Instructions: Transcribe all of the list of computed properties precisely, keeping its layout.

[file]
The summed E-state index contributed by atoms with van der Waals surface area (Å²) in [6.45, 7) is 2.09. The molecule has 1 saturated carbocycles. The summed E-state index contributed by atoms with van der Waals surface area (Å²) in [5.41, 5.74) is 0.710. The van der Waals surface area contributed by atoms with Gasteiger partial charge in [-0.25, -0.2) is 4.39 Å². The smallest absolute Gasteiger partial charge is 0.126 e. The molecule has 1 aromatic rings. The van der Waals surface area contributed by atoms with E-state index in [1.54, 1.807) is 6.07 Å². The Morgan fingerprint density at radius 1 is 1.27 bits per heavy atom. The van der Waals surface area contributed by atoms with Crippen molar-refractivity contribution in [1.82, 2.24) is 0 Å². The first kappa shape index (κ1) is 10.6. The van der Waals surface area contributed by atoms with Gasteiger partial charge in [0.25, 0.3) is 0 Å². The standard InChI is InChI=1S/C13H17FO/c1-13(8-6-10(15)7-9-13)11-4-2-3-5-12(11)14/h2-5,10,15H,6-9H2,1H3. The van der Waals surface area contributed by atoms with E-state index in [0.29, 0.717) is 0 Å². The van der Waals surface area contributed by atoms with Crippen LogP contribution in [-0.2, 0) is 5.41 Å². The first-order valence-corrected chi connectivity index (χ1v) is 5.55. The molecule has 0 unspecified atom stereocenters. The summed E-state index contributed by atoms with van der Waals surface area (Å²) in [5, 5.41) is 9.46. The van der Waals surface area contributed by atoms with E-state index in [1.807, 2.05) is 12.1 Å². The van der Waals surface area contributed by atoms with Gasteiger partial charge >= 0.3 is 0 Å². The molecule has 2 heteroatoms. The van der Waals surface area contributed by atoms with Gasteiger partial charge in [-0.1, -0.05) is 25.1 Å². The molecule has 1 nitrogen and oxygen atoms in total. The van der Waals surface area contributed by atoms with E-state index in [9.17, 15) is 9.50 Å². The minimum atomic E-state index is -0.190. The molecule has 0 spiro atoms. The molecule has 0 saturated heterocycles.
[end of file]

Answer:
The summed E-state index contributed by atoms with van der Waals surface area (Å²) in [6.45, 7) is 2.09. The molecule has 1 saturated carbocycles. The summed E-state index contributed by atoms with van der Waals surface area (Å²) in [5.41, 5.74) is 0.710. The van der Waals surface area contributed by atoms with Gasteiger partial charge in [-0.25, -0.2) is 4.39 Å². The smallest absolute Gasteiger partial charge is 0.126 e. The molecule has 1 aromatic rings. The van der Waals surface area contributed by atoms with E-state index in [1.54, 1.807) is 6.07 Å². The Morgan fingerprint density at radius 1 is 1.27 bits per heavy atom. The van der Waals surface area contributed by atoms with Crippen molar-refractivity contribution in [1.82, 2.24) is 0 Å². The first kappa shape index (κ1) is 10.6. The van der Waals surface area contributed by atoms with Gasteiger partial charge in [0.25, 0.3) is 0 Å². The standard InChI is InChI=1S/C13H17FO/c1-13(8-6-10(15)7-9-13)11-4-2-3-5-12(11)14/h2-5,10,15H,6-9H2,1H3. The van der Waals surface area contributed by atoms with E-state index in [0.29, 0.717) is 0 Å². The van der Waals surface area contributed by atoms with Crippen LogP contribution in [-0.2, 0) is 5.41 Å². The first-order valence-corrected chi connectivity index (χ1v) is 5.55. The molecule has 0 unspecified atom stereocenters. The summed E-state index contributed by atoms with van der Waals surface area (Å²) in [5, 5.41) is 9.46. The van der Waals surface area contributed by atoms with E-state index in [1.807, 2.05) is 12.1 Å². The van der Waals surface area contributed by atoms with Gasteiger partial charge >= 0.3 is 0 Å². The molecule has 2 heteroatoms. The van der Waals surface area contributed by atoms with Gasteiger partial charge in [-0.1, -0.05) is 25.1 Å². The molecule has 1 nitrogen and oxygen atoms in total. The van der Waals surface area contributed by atoms with E-state index in [9.17, 15) is 9.50 Å². The minimum atomic E-state index is -0.190. The molecule has 0 spiro atoms. The molecule has 0 saturated heterocycles.